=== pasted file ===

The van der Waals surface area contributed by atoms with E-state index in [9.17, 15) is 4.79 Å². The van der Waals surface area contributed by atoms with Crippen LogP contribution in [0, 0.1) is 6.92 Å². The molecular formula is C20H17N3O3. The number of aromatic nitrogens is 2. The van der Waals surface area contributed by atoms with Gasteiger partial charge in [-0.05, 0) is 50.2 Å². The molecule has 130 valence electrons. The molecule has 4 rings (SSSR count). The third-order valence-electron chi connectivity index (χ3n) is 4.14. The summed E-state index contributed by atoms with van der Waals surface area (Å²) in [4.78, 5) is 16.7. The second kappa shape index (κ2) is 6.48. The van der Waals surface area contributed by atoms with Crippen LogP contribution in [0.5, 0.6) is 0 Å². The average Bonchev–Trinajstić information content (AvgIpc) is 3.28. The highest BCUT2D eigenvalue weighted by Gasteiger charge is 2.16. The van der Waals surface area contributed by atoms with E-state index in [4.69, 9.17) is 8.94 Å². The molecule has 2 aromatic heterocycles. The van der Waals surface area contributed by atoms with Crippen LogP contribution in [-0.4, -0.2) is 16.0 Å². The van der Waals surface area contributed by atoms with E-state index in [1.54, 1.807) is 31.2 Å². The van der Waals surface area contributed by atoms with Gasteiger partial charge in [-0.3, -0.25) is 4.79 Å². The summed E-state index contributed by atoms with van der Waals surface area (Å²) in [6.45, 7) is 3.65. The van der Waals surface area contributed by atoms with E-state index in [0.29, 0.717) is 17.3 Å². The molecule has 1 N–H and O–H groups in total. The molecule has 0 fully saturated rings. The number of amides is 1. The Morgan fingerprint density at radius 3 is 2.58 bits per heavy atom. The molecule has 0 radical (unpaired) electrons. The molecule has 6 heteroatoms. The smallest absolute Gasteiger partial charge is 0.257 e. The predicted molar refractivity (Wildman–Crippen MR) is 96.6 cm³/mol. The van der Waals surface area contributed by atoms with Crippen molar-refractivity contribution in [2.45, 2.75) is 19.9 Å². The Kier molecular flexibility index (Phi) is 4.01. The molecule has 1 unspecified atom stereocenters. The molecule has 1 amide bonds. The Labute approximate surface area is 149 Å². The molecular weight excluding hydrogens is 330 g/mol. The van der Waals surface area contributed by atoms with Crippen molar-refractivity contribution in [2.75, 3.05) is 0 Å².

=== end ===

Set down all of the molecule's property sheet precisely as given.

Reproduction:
The van der Waals surface area contributed by atoms with E-state index in [9.17, 15) is 4.79 Å². The van der Waals surface area contributed by atoms with Crippen LogP contribution in [0, 0.1) is 6.92 Å². The molecular formula is C20H17N3O3. The number of aromatic nitrogens is 2. The van der Waals surface area contributed by atoms with Gasteiger partial charge in [-0.05, 0) is 50.2 Å². The molecule has 130 valence electrons. The molecule has 4 rings (SSSR count). The third-order valence-electron chi connectivity index (χ3n) is 4.14. The summed E-state index contributed by atoms with van der Waals surface area (Å²) in [4.78, 5) is 16.7. The second kappa shape index (κ2) is 6.48. The van der Waals surface area contributed by atoms with Crippen LogP contribution in [0.5, 0.6) is 0 Å². The average Bonchev–Trinajstić information content (AvgIpc) is 3.28. The highest BCUT2D eigenvalue weighted by Gasteiger charge is 2.16. The van der Waals surface area contributed by atoms with E-state index in [4.69, 9.17) is 8.94 Å². The molecule has 2 aromatic heterocycles. The van der Waals surface area contributed by atoms with Crippen LogP contribution in [-0.4, -0.2) is 16.0 Å². The van der Waals surface area contributed by atoms with E-state index in [1.54, 1.807) is 31.2 Å². The van der Waals surface area contributed by atoms with Gasteiger partial charge in [-0.3, -0.25) is 4.79 Å². The summed E-state index contributed by atoms with van der Waals surface area (Å²) in [6.45, 7) is 3.65. The van der Waals surface area contributed by atoms with E-state index in [0.29, 0.717) is 17.3 Å². The molecule has 1 N–H and O–H groups in total. The molecule has 0 fully saturated rings. The number of amides is 1. The Morgan fingerprint density at radius 3 is 2.58 bits per heavy atom. The molecule has 0 radical (unpaired) electrons. The molecule has 6 heteroatoms. The smallest absolute Gasteiger partial charge is 0.257 e. The predicted molar refractivity (Wildman–Crippen MR) is 96.6 cm³/mol. The van der Waals surface area contributed by atoms with Crippen molar-refractivity contribution in [2.45, 2.75) is 19.9 Å². The Kier molecular flexibility index (Phi) is 4.01. The molecule has 1 unspecified atom stereocenters. The molecule has 1 amide bonds. The Labute approximate surface area is 149 Å². The molecular weight excluding hydrogens is 330 g/mol. The van der Waals surface area contributed by atoms with Crippen molar-refractivity contribution in [2.75, 3.05) is 0 Å².